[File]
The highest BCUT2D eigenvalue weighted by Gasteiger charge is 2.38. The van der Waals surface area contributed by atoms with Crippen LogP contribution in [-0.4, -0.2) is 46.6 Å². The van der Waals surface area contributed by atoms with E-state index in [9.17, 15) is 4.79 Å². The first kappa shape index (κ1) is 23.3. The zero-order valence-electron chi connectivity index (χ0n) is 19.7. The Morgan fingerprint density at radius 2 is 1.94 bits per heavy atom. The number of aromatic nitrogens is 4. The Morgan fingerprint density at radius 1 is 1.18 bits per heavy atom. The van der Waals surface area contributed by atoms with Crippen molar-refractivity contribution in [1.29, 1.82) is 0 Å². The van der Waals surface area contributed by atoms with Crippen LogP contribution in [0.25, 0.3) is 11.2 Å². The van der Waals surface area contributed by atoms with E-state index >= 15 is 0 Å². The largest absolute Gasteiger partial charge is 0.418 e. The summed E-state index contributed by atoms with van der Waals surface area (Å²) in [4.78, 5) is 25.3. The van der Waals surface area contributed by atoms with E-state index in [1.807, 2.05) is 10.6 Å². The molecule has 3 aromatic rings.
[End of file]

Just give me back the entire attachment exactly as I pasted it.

The highest BCUT2D eigenvalue weighted by Gasteiger charge is 2.38. The van der Waals surface area contributed by atoms with Crippen LogP contribution in [-0.4, -0.2) is 46.6 Å². The van der Waals surface area contributed by atoms with E-state index in [9.17, 15) is 4.79 Å². The first kappa shape index (κ1) is 23.3. The zero-order valence-electron chi connectivity index (χ0n) is 19.7. The Morgan fingerprint density at radius 2 is 1.94 bits per heavy atom. The number of aromatic nitrogens is 4. The Morgan fingerprint density at radius 1 is 1.18 bits per heavy atom. The van der Waals surface area contributed by atoms with Crippen molar-refractivity contribution in [1.29, 1.82) is 0 Å². The van der Waals surface area contributed by atoms with Crippen LogP contribution in [0.25, 0.3) is 11.2 Å². The van der Waals surface area contributed by atoms with E-state index >= 15 is 0 Å². The largest absolute Gasteiger partial charge is 0.418 e. The summed E-state index contributed by atoms with van der Waals surface area (Å²) in [4.78, 5) is 25.3. The van der Waals surface area contributed by atoms with E-state index in [1.807, 2.05) is 10.6 Å². The molecule has 3 aromatic rings.